Key factors to keep in mind
You may feel overwhelmed when thinking about starting over from the ground up. The following information may be useful as you create a plan to get things back on track in the wake of bankruptcy:
There's never a bad time to develop good spending habits. Especially if poor spending habits are part of what led to your initial financial problems, you'll want to keep close tabs on your expenditures and cut back on financial waste.
A bankruptcy shows on your credit report for seven to 10 years, depending on whether you filed Chapter 7 or Chapter 13.
Regular review of your credit report after discharge of your debts can help ensure that all information on your report is correct. You wouldn't want a paid debt to still show as delinquent!
Obtaining a secured line of credit is a great way to rebuild your credit score and regain financial independence. A card issuer agrees to provide anywhere from $200-$500 credit, which may increase as time goes on and you make timely payments to satisfy the balance every month.
You might also consider taking out a small personal loan to help increase your credit score. Of course, raising your score hinges upon staying caught up with your payments.
Achieving financial stability after bankruptcy is challenging. It can be quite stressful, especially if you run into legal obstacles related to your debt relief situation. You may also learn that not all your debts were dischargeable, in which case you'll likely continue making payments toward those debts as you try your best to lay the groundwork for a better financial future. The good news is that there are many financial and legal support resources available to assist you.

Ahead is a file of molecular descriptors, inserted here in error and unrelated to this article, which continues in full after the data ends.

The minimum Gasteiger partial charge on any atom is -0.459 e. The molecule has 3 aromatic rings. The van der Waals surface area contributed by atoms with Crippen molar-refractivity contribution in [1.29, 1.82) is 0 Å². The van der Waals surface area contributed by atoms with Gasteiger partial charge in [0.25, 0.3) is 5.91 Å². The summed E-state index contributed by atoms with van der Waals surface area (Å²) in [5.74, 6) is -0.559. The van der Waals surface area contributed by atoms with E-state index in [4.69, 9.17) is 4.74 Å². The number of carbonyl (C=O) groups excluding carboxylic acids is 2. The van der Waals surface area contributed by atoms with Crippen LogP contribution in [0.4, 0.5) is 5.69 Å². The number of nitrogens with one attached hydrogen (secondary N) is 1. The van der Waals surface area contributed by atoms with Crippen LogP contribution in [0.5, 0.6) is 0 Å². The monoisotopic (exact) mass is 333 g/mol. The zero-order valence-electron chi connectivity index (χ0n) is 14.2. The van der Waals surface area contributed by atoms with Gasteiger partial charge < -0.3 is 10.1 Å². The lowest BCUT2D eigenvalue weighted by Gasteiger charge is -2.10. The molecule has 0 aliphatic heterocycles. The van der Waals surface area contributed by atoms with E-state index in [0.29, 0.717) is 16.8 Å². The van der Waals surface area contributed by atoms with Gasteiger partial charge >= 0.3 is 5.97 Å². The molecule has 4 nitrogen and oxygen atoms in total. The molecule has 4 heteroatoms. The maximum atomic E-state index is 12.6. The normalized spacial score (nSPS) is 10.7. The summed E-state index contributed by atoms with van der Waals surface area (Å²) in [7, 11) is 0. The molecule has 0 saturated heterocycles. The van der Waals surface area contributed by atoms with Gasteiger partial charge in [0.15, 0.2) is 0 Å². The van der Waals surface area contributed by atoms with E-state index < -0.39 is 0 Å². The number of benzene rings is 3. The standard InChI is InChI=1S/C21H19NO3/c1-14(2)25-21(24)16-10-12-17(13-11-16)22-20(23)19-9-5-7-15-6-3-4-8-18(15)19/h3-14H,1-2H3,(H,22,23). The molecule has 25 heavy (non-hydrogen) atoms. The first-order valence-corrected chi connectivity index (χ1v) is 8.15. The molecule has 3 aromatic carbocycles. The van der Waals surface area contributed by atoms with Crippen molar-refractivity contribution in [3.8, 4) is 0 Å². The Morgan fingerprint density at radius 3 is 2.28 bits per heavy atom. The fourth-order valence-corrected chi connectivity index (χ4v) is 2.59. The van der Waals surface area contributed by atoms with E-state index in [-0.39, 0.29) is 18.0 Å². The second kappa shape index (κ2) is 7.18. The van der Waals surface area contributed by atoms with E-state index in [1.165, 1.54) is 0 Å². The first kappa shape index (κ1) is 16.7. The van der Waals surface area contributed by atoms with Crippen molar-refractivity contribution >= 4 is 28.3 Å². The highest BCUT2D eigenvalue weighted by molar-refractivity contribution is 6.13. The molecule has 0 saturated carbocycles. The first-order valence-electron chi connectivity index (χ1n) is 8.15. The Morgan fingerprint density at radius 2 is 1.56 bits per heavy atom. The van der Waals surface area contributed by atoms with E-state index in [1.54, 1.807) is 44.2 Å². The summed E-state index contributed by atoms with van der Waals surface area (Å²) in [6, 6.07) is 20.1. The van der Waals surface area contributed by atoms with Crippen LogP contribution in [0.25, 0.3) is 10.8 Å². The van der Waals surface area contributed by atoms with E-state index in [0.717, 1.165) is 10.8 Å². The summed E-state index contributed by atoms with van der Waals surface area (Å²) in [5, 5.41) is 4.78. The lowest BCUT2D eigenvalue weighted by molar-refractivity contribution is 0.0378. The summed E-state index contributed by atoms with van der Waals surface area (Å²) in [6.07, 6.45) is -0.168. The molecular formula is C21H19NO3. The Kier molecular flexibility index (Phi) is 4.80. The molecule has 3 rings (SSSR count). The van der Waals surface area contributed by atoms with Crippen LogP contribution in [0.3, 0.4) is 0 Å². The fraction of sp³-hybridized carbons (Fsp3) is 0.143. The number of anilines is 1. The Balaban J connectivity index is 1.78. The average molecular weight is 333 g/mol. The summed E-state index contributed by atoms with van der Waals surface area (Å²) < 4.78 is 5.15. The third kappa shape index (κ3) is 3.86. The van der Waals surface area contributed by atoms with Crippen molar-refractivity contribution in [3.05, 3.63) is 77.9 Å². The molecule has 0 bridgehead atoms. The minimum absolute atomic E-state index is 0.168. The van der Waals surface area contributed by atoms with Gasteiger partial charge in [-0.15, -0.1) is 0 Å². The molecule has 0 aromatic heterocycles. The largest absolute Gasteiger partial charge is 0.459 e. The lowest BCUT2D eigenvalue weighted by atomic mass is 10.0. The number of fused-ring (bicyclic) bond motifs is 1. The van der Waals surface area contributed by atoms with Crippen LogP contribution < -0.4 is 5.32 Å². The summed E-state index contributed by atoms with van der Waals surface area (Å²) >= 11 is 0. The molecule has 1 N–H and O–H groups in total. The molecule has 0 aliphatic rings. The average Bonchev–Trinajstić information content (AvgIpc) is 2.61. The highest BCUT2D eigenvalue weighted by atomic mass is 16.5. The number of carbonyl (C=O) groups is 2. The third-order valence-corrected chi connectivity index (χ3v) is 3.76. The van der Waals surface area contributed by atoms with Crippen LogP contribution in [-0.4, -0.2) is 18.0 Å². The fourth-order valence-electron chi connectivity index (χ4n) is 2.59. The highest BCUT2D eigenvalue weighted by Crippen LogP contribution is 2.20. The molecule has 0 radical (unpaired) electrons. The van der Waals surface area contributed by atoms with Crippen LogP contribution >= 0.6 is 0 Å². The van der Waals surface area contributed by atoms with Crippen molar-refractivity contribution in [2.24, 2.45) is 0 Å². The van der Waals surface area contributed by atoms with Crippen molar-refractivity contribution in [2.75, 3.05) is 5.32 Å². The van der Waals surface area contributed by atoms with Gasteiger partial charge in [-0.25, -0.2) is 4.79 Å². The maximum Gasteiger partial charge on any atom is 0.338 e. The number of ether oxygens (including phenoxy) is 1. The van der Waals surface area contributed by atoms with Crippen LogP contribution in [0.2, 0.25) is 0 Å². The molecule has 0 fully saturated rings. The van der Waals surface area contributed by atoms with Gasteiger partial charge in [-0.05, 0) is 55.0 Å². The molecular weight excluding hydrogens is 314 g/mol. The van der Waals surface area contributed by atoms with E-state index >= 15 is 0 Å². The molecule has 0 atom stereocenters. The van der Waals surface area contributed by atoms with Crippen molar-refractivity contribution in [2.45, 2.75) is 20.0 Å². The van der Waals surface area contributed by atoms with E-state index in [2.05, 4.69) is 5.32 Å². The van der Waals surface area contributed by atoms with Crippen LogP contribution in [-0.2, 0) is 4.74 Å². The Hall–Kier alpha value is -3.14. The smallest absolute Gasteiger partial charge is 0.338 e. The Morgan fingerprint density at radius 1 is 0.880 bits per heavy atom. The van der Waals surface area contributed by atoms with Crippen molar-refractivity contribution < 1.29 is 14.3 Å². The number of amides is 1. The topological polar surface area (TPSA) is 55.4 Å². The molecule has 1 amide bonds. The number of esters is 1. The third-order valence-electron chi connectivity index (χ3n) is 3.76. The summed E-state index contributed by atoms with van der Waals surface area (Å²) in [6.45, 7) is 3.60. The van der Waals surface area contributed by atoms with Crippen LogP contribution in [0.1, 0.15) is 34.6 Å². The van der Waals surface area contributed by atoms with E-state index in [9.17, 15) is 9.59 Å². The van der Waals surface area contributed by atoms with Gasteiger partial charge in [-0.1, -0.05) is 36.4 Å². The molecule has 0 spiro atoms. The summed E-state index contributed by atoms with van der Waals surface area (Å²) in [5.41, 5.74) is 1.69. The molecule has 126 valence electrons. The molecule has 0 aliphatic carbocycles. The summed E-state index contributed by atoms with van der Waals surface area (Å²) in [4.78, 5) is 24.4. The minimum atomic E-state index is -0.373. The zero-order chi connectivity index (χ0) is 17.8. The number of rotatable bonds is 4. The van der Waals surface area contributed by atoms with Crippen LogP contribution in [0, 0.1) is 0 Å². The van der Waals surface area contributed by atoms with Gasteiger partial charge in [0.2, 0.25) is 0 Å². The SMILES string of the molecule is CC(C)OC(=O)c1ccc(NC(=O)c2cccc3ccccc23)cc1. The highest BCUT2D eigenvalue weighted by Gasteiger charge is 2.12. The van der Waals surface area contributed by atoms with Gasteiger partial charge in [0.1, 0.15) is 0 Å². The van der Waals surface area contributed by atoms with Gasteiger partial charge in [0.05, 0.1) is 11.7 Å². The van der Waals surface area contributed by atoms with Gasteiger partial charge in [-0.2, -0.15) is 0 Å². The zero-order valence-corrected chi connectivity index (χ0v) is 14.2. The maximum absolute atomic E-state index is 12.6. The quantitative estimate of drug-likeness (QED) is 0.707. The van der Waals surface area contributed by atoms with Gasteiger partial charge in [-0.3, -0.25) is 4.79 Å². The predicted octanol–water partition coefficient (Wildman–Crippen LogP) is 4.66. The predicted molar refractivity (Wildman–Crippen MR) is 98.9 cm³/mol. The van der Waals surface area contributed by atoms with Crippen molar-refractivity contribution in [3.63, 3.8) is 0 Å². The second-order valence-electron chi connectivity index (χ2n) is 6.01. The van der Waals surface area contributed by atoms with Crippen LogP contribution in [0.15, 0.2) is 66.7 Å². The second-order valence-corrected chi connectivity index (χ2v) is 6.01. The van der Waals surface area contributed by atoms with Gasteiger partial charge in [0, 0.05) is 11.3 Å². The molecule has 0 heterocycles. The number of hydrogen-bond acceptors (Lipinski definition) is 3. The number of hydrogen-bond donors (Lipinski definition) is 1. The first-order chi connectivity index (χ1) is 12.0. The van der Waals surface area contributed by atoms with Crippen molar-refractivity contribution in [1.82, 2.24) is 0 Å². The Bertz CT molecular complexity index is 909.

If you’re considering your bankruptcy options in Nashville, you may be wondering whether Chapter 7 is the best decision for you. While many people opt for Chapter 7 in order to get themselves back on track financially, it’s important for you to have all the facts before moving forward. That’s why Debt.org offers the following information on Chapter 7 to help you determine whether this option will satisfy you financial needs.
There are a few factors to look at that will help determine whether you’re a good candidate for this type of bankruptcy. For instance, are other areas of life affected by your debt? People in dire financial straits often experience issues within interpersonal relationships or might even develop emotional or mental complications as result. You should also take a close look at your finances. Does your amount of debt rival that of at least half of your yearly income? Do you earn less than other people in your area? Do you have little money left over after paying off your monthly debts? If so, filing for Chapter 7 might be a good choice.
Unsecured debt (such as credit cards or medical expenses) can be discharged by Chapter 7 bankruptcy. That means you won’t be accountable for paying off this type of debt once you are approved by the bankruptcy court. Additionally, you won’t have to worry about assets or possessions being seized, particularly when they are considered necessities (such as your car and home). Some types of debt cannot be discharged, however. Taxes, alimony, and child support payments will remain after the proceeding, as these fall outside the common exemptions.
Filing a petition will be the first step to get bankruptcy proceedings started. This entails providing information on your current financial state, including details of income and assets, tax returns going back at least two years, amount of debt, and any official agreements you’ve entered into. Next, creditors will be given an automatic stay, which means they must cease and desist collection efforts until the hearing has been completed. Once you’ve been granted Chapter 7, you can begin to rebuild your finances with a clean slate. In general, the entire process can take about four months to complete.
As most Tennesseans are aware, credit card debt can accumulate in a short period of time, but can take years to pay off. While the spending may have been inevitable, the price one might pay for large amounts of debt can be costly. What are the main causes of debt in America, and how do consumers address this financial blow?